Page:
Translating Highway 53 Corridor Study and Master Plan Strategies to Your Community
Alright, to be completely forthright, we chose to write a blog article on the Highway 53 Corridor Study and Master Plan in Wisconsin partially because we’re pretty dang excited about this project in our ISG La Crosse office’s backyard. That being said, we’re also pretty thrilled to share some of the dynamic community engagement strategies we’ve been using to help establish a shared vision for the corridor, nurture a responsive plan that reinforces the vision, and build support to share in its implementation.
The consultant team for the project views effective public involvement to be critical to the success of this planning process. There is tremendous strategic benefit in involving the residential and business communities as well as other key stakeholders to identify both short-term and long-term implementation steps. So how can you take a similar approach in your community?
Identify Principles, Goals, and Objectives
Corridor planning projects are very dynamic and shaped by many factors and decisions that will be revealed as the process evolves. Therefore, building a solid, but flexible planning process is critical to success. The planning process should define a community based vision, clear set of urban design principles, community goals and objectives, and implementation strategies. The goals and objectives should also reflect transportation, land use, redevelopment, historic preservation, neighborhood cohesiveness, sound urban design principals, and reinforce the desired image and character.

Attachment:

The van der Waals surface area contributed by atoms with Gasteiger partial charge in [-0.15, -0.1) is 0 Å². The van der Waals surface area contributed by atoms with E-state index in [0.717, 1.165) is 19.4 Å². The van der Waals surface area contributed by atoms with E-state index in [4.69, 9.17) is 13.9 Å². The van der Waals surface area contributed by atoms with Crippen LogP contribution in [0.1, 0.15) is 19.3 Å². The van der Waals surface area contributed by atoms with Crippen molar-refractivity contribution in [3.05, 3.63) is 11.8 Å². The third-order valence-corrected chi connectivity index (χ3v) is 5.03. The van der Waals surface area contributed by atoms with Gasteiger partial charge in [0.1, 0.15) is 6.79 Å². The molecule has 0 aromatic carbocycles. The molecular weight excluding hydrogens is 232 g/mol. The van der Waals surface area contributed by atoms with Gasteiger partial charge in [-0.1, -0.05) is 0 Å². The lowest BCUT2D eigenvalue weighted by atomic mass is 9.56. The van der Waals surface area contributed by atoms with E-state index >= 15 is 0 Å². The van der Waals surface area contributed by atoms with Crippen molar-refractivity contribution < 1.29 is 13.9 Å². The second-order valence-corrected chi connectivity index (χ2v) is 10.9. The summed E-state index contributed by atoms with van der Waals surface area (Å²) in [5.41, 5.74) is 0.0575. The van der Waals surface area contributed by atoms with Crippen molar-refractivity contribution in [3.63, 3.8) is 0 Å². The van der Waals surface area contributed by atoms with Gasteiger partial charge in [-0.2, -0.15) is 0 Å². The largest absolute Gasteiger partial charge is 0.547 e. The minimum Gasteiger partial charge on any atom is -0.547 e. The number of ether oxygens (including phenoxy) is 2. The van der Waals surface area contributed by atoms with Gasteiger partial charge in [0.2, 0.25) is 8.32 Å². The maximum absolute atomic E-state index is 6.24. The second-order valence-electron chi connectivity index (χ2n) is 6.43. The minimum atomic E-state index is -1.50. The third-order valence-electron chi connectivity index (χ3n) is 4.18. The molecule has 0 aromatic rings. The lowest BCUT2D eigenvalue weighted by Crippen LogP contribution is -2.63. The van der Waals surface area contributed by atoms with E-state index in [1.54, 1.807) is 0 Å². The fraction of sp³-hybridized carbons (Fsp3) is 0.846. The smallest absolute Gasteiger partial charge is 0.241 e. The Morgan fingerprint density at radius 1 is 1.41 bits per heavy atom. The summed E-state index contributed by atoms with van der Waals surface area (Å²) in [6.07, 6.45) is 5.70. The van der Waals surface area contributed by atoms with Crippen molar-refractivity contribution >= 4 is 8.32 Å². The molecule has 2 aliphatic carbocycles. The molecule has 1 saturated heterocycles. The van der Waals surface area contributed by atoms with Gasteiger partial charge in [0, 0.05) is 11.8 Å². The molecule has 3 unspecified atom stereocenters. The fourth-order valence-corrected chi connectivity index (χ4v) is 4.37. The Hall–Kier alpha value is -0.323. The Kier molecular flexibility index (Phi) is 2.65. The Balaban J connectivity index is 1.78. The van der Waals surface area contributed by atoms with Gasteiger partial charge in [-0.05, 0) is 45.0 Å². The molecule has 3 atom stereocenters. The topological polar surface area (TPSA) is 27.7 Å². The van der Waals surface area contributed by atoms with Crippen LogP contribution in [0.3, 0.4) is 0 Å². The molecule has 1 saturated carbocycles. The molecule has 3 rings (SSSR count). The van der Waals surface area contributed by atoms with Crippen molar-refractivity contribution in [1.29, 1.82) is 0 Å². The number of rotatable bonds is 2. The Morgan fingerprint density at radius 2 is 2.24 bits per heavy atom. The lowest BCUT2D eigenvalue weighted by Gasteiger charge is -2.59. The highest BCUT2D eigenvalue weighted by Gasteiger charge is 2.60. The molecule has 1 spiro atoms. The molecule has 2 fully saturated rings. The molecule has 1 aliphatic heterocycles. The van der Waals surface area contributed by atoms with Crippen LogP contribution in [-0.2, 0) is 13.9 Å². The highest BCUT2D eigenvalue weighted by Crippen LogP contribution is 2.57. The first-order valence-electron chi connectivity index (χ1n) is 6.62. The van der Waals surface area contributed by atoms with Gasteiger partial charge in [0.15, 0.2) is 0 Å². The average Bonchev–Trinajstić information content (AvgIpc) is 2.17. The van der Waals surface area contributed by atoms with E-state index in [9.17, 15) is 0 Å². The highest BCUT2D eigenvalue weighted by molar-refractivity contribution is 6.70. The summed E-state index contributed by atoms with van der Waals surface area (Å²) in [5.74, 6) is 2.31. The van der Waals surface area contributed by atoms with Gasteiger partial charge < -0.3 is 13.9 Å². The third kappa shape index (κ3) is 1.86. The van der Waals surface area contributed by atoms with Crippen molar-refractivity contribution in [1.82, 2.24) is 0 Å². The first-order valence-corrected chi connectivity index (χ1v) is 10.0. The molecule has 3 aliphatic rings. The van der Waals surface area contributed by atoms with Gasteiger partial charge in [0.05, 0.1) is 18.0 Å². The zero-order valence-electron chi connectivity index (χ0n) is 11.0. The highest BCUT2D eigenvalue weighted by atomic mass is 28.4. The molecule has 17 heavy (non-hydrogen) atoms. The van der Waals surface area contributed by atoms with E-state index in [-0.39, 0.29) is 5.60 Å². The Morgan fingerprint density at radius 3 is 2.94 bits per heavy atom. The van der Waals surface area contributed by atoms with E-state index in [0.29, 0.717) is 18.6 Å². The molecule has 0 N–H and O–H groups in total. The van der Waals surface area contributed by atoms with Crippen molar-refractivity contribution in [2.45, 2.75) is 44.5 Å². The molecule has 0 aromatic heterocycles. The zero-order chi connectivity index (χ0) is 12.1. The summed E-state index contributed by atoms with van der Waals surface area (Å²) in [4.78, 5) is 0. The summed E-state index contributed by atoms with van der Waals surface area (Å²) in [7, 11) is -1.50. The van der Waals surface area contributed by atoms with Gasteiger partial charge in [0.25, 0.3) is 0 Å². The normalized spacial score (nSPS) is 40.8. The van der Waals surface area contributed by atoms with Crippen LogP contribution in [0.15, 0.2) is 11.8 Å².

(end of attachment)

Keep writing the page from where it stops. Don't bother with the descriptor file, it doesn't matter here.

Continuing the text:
Community Planning + Design Workshops
A series of workshops should be held to provide a forum to involve local residents and other stakeholders in a meaningful dialogue about the future of the corridor or project. The primary intent of the workshops is to augment the background analysis and brainstorm with the community to define strengths, weaknesses, opportunities, and threats.
Bringing the Community Together
The final step in planning process success should be to engage the public, encourage participation at public meetings, and keep the public informed about the planning process so they are familiar with work that has been done to date.
Stakeholders have that title for a reason – never underestimate their contributions or ignore the community’s evolution and future goals.
Together, design firms, communities, cities, and development leaders can make a tremendous impact, one street, one corridor at a time.